“God knew what he was doing from the very beginning. He decided from the outset to shape the lives of those who love him along the same lines as the life of his Son.” (Rom. 8:29 The Message)
Several years ago I learned something about the male brain that helps explain the mysteries of adolescent and young adult male behavior. A professor from Duke said the male brain takes longer to “wire up,” a process that extends into a man’s mid-20’s, several years longer than the female brain.
I am not making this up! Young men typically are later in being able to use some of the higher brain functions, such as the ability to weigh decisions. The biblical word for this higher function would be wisdom. Wisdom generally comes later with our sons, no surprise to parents. By about age 40-45 most guys catch up. Now I did make up that last part, though women would probably agree.
Good parenting, teaching, and role models all make a difference, but some maturity simply takes time. The brain needs to grow. You can’t force it. Doesn’t this help explain the dumb things young guys often do? An 18 year old’s brain simply is not fully developed.
Neither is a 52 year old’s soul. Doesn’t that help explain some of the dumb things I still do?
Surprisingly, spiritual growth is deeply mysterious. You don’t necessarily grow spiritually by attending worship services every Sunday, or going to Beth Moore Bible studies weekly, or even by receiving degrees from a seminary. Trust me. My education does not make me more deeply spiritual. All of these things can help, but they can also hinder by playing to our pride.
Fundamentally, what does help us to be “shaped along the same lines as Christ?” The answer is not “what” but “who.” The phrase from Romans 8:29 highlights God’s work in shaping us. Christian growth is not mechanical and it cannot be forced. A common mistake is to believe that “more of _______” (fill-in worship, prayer, Bible study, etc.) will make me a better Christian. Not necessarily. That approach reflects Pharisaical thinking. “I do this in order to earn this benefit.” No. Real spiritual growth is not a mathematical equation. It is a function of a loving relationship with God, cloaked in grace, trusting that He has begun a good work in you and will bring it to completion (Phil. 1:6). [By the way, this explanation helps us understand the “righteousness that exceeds the Pharisees” in Matt. 5:20]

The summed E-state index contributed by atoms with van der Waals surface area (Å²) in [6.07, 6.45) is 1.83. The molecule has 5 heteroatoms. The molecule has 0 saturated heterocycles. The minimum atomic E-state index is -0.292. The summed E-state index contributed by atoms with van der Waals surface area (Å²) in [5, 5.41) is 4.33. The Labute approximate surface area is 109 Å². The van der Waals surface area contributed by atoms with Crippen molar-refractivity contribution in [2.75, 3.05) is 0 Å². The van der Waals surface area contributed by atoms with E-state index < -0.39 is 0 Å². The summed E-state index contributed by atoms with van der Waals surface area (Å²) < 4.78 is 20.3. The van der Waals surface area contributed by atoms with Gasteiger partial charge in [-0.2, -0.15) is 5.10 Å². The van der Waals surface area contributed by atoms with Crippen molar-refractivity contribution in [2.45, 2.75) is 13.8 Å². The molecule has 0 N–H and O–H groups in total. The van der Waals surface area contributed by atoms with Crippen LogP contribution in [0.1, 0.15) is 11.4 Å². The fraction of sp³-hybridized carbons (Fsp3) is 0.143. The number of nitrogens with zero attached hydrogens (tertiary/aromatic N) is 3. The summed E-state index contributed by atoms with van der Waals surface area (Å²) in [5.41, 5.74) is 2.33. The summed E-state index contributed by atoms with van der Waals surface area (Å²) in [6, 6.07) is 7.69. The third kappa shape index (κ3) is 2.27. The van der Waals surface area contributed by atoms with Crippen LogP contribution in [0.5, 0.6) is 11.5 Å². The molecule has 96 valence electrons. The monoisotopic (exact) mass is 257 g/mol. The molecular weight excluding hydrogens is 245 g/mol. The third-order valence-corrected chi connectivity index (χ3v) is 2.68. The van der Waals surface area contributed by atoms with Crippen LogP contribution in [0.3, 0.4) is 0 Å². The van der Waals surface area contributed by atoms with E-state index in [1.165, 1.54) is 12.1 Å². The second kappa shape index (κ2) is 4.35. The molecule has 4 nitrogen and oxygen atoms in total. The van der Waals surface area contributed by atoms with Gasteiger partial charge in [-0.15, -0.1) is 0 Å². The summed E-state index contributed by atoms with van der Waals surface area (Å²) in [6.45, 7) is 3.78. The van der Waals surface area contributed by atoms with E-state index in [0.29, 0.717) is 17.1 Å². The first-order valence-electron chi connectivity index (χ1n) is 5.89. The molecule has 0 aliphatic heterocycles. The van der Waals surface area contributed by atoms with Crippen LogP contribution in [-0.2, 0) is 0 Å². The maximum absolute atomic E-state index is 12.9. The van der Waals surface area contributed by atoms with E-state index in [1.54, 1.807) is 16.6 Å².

So what do you do with this? First, stop trying to manufacture your own spiritual maturity. Too often that degenerates into an attempt to impress other people. Or it results in a tendency to critique everyone and everything around you, for you have a sense that “there should be more.” It’s at that point we often turn our discontent on others: a spouse, a church, or even God Himself.
Second, simply love and serve God, trusting His love for you and His timing for “wiring up” your soul. You may not be able to discern meaning in every event (test or blessing) of your life, but you can always trust your Father’s heart. He truly does have your best interest in mind. He has not forgotten you or left you behind. But the Master Craftsman will not be rushed!
You may struggle with the same spiritual failures over and over. Do not lose hope, and do not give up! You may not be where you want to be spiritually. In fact, I hope you realize you are not! Rather than discontent and disappointment, however, I hope this creates in you a sense of joyful expectation. Be patient and persistent in feeding your soul through worship, study, and devotion. Your commitment is vitally important. But enjoy the life God has given you and the place where you are at this moment. Remember, God is at work deeply in your soul, bringing you to full maturity in Christ. Give Him time to do His work.
Dr. Terry Ellis